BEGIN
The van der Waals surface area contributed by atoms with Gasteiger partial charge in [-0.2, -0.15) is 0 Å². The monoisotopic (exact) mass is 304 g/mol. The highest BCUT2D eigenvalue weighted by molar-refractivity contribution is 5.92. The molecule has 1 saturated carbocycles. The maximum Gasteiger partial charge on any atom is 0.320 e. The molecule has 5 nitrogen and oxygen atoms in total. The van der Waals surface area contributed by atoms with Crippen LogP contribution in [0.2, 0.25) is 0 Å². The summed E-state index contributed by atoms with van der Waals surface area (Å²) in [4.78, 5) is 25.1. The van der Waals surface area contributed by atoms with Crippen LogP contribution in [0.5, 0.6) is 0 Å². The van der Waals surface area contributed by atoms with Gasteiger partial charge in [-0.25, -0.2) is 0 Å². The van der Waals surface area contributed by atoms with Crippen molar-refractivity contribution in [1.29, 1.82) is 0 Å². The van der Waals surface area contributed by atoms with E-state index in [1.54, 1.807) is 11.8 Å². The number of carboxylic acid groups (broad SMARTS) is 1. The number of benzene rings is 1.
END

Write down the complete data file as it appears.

The van der Waals surface area contributed by atoms with Gasteiger partial charge in [-0.2, -0.15) is 0 Å². The monoisotopic (exact) mass is 304 g/mol. The highest BCUT2D eigenvalue weighted by molar-refractivity contribution is 5.92. The molecule has 1 saturated carbocycles. The maximum Gasteiger partial charge on any atom is 0.320 e. The molecule has 5 nitrogen and oxygen atoms in total. The van der Waals surface area contributed by atoms with Crippen LogP contribution in [0.2, 0.25) is 0 Å². The summed E-state index contributed by atoms with van der Waals surface area (Å²) in [4.78, 5) is 25.1. The van der Waals surface area contributed by atoms with Crippen LogP contribution in [0.5, 0.6) is 0 Å². The van der Waals surface area contributed by atoms with Gasteiger partial charge in [-0.25, -0.2) is 0 Å². The van der Waals surface area contributed by atoms with Crippen molar-refractivity contribution in [1.29, 1.82) is 0 Å². The van der Waals surface area contributed by atoms with E-state index in [1.54, 1.807) is 11.8 Å². The number of carboxylic acid groups (broad SMARTS) is 1. The number of benzene rings is 1.